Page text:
"Michael Lewis’s HFT Book: More of a Dark Market Than a Lit One".

In sum, there doesn’t appear to be a lot new in Lewis’s book. Moreover, the morality tale doesn’t capture the true complexity of the markets generally, or HFT specifically. It has certainly resulted in the release of a lot of heat, but I don’t see a lot of light. Which is kind of fitting for a book in which a dark pool is the hero.

Three on Paul Ryan's new proposed budget

"An Overview of the Ryan FY2015 Budget".

"Paul Ryan's 2015 Budget: Playing It Safe — and Disciplined".

"Paul Ryan Announces Balanced Budget Plan With Massive Spending Cuts". ("Massive," of course, is in the eye of the beholder.)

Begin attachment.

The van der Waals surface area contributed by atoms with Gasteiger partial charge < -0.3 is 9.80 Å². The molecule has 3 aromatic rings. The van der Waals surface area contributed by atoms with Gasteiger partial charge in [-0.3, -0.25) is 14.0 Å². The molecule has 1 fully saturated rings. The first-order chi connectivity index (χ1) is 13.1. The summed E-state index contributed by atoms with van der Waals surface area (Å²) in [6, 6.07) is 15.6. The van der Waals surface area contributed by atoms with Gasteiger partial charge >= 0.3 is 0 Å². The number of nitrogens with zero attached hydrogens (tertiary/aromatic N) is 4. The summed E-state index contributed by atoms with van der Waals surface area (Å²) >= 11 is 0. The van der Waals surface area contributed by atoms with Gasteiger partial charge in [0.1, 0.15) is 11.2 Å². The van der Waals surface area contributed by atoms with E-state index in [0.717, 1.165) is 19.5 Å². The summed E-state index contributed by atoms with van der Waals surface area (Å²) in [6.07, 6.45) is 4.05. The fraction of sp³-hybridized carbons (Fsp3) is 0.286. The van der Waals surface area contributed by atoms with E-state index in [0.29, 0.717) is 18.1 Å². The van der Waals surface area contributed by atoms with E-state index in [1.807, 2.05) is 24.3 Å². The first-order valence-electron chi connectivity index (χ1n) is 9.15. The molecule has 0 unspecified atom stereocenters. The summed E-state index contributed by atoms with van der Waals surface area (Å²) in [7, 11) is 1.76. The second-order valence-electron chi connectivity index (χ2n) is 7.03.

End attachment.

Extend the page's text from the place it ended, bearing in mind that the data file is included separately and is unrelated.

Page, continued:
April 07, 2014

"Which Side Are You On?"

Kevin Williamson beautifully admonishes the conservative nit-pickers: "If you don’t care whether Republicans win, care that Democrats lose."

"How to Give an Applied Micro Talk: Unauthoritative Notes"

Useful and funny. Should be required in econ graduate schools. Sample:


Your audience does not care about your topic.

You have 1-2 slides to change their minds.

Make them count



policy questions

"California's Vanishing 'Surplus'"

Kind of hard to believe. And California's finances are notably convoluted. 

Last year, California’s Governor Jerry Brown proclaimed an end to the state’s worrisome and persistent deficit. How did he do it? In the 2012 election he had fed voters the notion that a proposed income tax increase would be spent on education. California voters treat education as a sacred cow, even though the state ranks near the bottom in test outcomes. They passed the ballot issue.